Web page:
The origin of feelings

Emotions are apparently simpler than we think. Psychologist James Russell, as quoted in Lisa Feldman Barrett’s new book How Emotions Are Made (2018), came up with a very simple model that describes affect, or how we feel throughout our days.

It has two features only: how pleasant or unpleasant we feel (called valence) and how calm or agitated we feel (called arousal.)  The origin of feelings

There is no such thing as a Brain. It’s a Brain Burger.

Winnicott used to say:

“There is no such thing as a baby. There is a baby and someone.”

The same applies to brains. The brain does not exist independently of relationships, which are in part conditioned by the environment in which it lives. There is no such thing as a Brain. It’s a Brain Burger.

The world’s biggest problem

Our species’s greatest problem is that every new brain needs more attuned care than any parent finds pleasant to give. The proverbial “village” expertly provided this attuned care for the hundreds of thousands of years of our species’ development. Today, with our isolated western lifestyles, we are suffering from what researchers call an “epidemic of neglect.” The world’s biggest problem

All we need, in one drawing

Brains are for two things: pursue life and avoid death. On an ongoing basis, they need the will to pursue food, drinks, mates, whatever makes us live. After spurts of saving us from the claws of death, they need to calm back down and get on with the business of life. The settings “will to live” and “calm back down” are mainly hardwired during childhood when our genes interact with our environment (our caregivers, in the first years) to shape our brain.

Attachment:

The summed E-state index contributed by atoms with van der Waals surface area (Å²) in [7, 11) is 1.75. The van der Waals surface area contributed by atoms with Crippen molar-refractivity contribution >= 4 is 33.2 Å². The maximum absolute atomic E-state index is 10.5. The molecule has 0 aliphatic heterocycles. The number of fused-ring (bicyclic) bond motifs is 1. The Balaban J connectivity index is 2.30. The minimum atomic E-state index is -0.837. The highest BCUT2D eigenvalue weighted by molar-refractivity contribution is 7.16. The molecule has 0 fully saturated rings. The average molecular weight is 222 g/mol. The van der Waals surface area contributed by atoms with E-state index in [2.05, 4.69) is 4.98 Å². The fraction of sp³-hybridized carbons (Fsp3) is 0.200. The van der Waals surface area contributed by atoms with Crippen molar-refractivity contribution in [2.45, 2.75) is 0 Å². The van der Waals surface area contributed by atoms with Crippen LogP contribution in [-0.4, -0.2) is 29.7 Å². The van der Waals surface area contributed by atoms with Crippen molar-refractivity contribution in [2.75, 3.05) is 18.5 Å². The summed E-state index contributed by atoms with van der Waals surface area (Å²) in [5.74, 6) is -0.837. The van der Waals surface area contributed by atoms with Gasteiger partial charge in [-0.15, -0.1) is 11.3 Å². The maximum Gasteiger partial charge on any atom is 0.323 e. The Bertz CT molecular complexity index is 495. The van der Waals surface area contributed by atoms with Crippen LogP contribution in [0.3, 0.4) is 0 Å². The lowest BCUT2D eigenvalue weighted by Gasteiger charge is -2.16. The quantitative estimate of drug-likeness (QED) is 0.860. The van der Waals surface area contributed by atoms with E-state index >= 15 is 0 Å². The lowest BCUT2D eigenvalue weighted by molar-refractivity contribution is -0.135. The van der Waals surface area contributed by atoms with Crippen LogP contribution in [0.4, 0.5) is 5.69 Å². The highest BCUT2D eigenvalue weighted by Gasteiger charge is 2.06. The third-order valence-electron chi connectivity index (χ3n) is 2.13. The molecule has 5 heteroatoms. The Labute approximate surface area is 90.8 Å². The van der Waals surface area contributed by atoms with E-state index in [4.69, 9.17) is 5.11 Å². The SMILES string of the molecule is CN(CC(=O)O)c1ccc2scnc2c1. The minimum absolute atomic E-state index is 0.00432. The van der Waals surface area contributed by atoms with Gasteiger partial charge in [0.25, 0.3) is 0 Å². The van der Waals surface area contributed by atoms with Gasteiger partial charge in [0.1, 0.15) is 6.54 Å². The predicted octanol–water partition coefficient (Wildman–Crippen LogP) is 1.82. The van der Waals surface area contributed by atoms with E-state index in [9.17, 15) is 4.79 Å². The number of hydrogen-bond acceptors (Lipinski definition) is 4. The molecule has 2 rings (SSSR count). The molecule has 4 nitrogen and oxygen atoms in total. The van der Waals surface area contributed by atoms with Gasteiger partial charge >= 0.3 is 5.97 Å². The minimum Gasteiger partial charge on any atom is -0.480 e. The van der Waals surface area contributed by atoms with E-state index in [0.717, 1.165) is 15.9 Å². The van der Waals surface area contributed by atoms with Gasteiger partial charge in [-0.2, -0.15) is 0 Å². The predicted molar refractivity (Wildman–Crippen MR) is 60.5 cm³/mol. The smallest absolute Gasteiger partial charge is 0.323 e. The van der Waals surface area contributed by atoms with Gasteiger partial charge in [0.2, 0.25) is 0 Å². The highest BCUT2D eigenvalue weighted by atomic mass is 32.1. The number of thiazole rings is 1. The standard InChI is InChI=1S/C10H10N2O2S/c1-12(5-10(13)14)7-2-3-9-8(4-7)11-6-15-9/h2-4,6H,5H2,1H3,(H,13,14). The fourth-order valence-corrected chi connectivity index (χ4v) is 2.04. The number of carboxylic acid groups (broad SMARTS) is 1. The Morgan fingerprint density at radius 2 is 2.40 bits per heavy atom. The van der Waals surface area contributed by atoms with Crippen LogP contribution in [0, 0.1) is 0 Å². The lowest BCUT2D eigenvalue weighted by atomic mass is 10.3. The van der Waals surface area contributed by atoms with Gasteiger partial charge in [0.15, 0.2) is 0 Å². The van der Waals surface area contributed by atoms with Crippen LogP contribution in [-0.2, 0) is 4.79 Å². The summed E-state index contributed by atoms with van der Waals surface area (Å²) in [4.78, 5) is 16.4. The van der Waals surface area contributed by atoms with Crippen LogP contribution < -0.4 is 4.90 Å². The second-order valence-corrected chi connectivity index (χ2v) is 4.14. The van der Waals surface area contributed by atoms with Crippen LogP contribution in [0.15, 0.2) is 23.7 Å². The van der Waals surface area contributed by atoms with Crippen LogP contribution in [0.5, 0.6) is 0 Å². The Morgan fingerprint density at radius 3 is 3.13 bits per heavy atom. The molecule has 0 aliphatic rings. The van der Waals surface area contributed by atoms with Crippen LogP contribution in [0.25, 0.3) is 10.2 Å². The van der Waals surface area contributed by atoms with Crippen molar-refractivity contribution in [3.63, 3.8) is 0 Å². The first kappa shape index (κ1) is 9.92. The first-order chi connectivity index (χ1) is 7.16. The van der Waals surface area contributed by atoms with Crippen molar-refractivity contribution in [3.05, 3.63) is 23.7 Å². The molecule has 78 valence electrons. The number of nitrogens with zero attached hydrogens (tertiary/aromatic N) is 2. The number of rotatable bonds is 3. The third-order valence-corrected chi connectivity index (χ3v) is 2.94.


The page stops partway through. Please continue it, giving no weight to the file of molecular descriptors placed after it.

Let’s be clear: it is fiendishly difficult for humanity to deliver on these two simple needs that every new generation has from the older one: a solid base from which to explore the world, and safe haven from stress. Two brilliant Marias, born fourty years apart, explained why. All we need, in one drawing

“Snakes and Ladders”: the game of psychological evolution

In the animated movie “The Croodz” set in prehistoric times, a grumpy grandmother hears the definition of a pet (“It’s an animal you don’t eat”) and responds, bewildered,  “We call those: children.” “Snakes and Ladders”: the game of psychological evolution